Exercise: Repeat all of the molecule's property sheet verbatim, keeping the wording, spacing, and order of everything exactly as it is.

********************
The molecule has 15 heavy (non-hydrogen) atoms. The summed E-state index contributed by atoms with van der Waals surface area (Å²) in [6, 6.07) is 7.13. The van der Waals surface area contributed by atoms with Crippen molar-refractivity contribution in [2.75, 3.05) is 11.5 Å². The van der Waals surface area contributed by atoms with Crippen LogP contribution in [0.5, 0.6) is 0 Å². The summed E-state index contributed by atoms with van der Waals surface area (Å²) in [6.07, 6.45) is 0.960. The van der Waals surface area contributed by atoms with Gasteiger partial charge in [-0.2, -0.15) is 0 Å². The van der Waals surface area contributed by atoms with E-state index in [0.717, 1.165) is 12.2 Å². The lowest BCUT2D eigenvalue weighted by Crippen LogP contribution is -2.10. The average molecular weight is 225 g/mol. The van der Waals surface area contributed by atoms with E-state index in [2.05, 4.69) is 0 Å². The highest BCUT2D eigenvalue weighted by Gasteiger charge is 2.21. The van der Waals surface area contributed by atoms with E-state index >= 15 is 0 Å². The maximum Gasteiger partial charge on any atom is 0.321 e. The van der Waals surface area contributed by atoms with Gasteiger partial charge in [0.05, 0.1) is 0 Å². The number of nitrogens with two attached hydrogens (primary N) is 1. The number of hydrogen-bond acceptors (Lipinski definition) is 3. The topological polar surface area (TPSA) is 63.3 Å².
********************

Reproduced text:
The molecule has 15 heavy (non-hydrogen) atoms. The summed E-state index contributed by atoms with van der Waals surface area (Å²) in [6, 6.07) is 7.13. The van der Waals surface area contributed by atoms with Crippen molar-refractivity contribution in [2.75, 3.05) is 11.5 Å². The van der Waals surface area contributed by atoms with Crippen LogP contribution in [0.5, 0.6) is 0 Å². The summed E-state index contributed by atoms with van der Waals surface area (Å²) in [6.07, 6.45) is 0.960. The van der Waals surface area contributed by atoms with Gasteiger partial charge in [-0.2, -0.15) is 0 Å². The van der Waals surface area contributed by atoms with E-state index in [0.717, 1.165) is 12.2 Å². The lowest BCUT2D eigenvalue weighted by Crippen LogP contribution is -2.10. The average molecular weight is 225 g/mol. The van der Waals surface area contributed by atoms with E-state index in [2.05, 4.69) is 0 Å². The highest BCUT2D eigenvalue weighted by Gasteiger charge is 2.21. The van der Waals surface area contributed by atoms with E-state index >= 15 is 0 Å². The maximum Gasteiger partial charge on any atom is 0.321 e. The van der Waals surface area contributed by atoms with Gasteiger partial charge in [0.05, 0.1) is 0 Å². The number of nitrogens with two attached hydrogens (primary N) is 1. The number of hydrogen-bond acceptors (Lipinski definition) is 3. The topological polar surface area (TPSA) is 63.3 Å².